Senate advances bill to prevent shutdown

A short-term bill to fund the government through Dec. 11 overcame a key procedural hurdle in the Senate on Monday, just days before the deadline to avoid a shutdown.

Senators voted 77-19 to end debate on the continuing resolution (CR) to fund the government. The move paves the way for final passage before the Oct. 1 deadline.

Nineteen Republican senators — including presidential candidates Ted CruzTed CruzDemocrats pounce on Cruz's Supreme Court comments Brent Budowsky: An epic battle for the future of Congress Cruz: Precedent exists for keeping Supreme Court short-staffed MORE (Texas) and Rand PaulRand PaulWhat the 'Bernie Sanders wing of the GOP' can teach Congress GOP senators avoid Trump questions on rigged election How low is the bar for presidential candidates, anyway? MORE (Ky.) — voted against moving forward, citing concerns about funding for Planned Parenthood and the overall spending levels it contains.

Sen. Dan CoatsDan CoatsBayh missed most Armed Services Committee hearings: report GOP senators avoid Trump questions on rigged election Liberal groups urge Schumer to reject Bayh for Banking gavel MORE (R-Ind.) said that while he supports funding the government, "we can no longer ignore the coming fiscal crisis or President Obama's continued executive overreach."  

"Therefore, I will not support continuing resolutions or debt limit increases unless the Senate takes meaningful action to address these challenges," he said.

The outcome of Monday’s vote was widely expected after nearly every Democrat and eight Republicans blocked the Senate last week from moving forward with a short-term bill that would defund Planned Parenthood.

Conservatives have fought to cut off federal funding for the organization by using the spending bill as leverage.

But that push has divided Senate Republicans, with Sen. Kelly AyotteKelly AyotteFive takeaways from New Hampshire Senate debate Embattled GOP senator fires back at Warren The Trail 2016: Wikissues MORE (R-N.H.), who is running for reelection in a blue-leaning state, slamming her colleagues for pushing the measure during a fiery floor speech late last week.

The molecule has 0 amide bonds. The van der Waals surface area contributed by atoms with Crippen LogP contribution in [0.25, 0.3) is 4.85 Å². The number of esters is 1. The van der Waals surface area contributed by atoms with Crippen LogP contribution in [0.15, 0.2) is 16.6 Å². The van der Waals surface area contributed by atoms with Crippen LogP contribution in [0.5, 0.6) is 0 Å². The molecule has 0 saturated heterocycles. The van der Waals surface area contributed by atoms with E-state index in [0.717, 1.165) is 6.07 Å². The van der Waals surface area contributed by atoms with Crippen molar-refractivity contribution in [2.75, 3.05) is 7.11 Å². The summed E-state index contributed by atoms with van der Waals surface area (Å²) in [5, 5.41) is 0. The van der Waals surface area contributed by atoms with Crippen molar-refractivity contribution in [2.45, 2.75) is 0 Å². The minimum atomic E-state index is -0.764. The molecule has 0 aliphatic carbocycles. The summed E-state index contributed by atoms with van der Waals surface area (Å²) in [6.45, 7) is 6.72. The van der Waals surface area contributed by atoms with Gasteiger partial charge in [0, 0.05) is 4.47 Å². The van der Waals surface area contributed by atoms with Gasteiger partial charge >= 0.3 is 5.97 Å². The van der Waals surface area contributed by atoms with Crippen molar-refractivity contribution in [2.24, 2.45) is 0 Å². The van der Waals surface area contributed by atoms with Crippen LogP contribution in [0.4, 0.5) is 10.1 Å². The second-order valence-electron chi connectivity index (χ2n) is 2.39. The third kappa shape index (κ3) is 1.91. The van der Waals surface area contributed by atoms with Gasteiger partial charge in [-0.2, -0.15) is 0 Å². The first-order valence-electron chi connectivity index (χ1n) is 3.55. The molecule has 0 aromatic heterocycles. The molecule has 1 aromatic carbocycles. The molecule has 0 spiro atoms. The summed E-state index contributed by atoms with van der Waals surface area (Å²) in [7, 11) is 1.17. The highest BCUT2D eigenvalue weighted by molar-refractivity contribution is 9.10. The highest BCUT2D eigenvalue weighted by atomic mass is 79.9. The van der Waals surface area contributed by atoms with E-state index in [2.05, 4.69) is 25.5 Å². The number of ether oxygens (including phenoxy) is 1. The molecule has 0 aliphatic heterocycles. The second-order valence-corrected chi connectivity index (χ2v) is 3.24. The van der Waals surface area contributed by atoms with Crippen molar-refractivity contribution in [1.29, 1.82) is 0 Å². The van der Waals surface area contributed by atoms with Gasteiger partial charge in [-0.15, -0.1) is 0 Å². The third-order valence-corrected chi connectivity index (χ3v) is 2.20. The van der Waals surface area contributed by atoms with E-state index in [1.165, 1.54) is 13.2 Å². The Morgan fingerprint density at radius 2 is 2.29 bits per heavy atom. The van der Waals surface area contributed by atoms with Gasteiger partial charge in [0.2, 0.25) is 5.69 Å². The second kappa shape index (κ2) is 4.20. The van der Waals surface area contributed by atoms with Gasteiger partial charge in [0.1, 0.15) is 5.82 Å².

Meanwhile, Majority Leader Mitch McConnellMitch McConnellCures bill in jeopardy amid drug pricing push Senate Democratic super PAC sets fundraising record Five takeaways from Florida Senate debate MORE (R-Ky.) appealed to his Republican colleagues ahead of Monday’s vote, reminding them that if they don’t back the bill, then the government would likely shut down as of Thursday.

"It doesn't represent my first, second, third or 23rd choice when it comes to funding the government," he said from the Senate floor. "But, it will keep the government open through the fall and funded at the bipartisan level already agreed to by both parties as we work on the way forward."

The White House also announced its support for the short-term bill ahead of Monday's vote, saying that it gives lawmakers a "short-term bridge" to pass a longer budget. 
"The administration looks forward to working with the Congress on FY 2016 appropriations legislation for the full year that reverses sequestration, preserves funding for critical national priorities, protects national security, and makes investments to maintain economic growth and job creation for years to come," the Office of Management and Budget said in a statement. 

With only days before the deadline, McConnell and Minority Leader Harry ReidHarry ReidFive takeaways from New Hampshire Senate debate Democrats pounce on Cruz's Supreme Court comments Senate Democratic super PAC sets fundraising record MORE (D-Nev.) traded blame Monday for the failure to act well ahead of the deadline.

McConnell said Democrats are trying to force “unnecessary crises” by blocking the Senate from taking up spending bills; Reid said the scramble to pass legislation is “another Republican-manufactured showdown."

An attempt by Sen. Rob PortmanRob PortmanDemocrats pounce on Cruz's Supreme Court comments Five takeaways from Florida Senate debate Endangered GOP senator: I don't know for whom I'll vote MORE to offer an amendment was blocked by his Republican colleagues. The Ohio Republican wanted to include an amendment that would create automatic short-term funding bills based on the previous years spending levels if Congress didn't pass legislation by the Oct. 1 deadline. 
Sen. Thad CochranThad CochranGOP senators avoid Trump questions on rigged election Momentum builds for Clyburn poverty plan 'Hardball' Pentagon memo creates firestorm MORE (R-Miss.), the chairman of the Appropriations Committee, said that Portman's amendment would say that "not only is the power of the Senate suspended and put on hold, but the obligations of the committee system are put under threat." 

With a short-term spending bill expected to pass the Senate and then the House, Democrats are renewing their push to get Republicans to negotiate a longer bill that would roll back congressionally mandated budget caps on defense and non-defense spending.

“It’s time for those bipartisan budget negotiations. It’s beyond time. Now is the time for Congress to act responsibly,” Durbin said.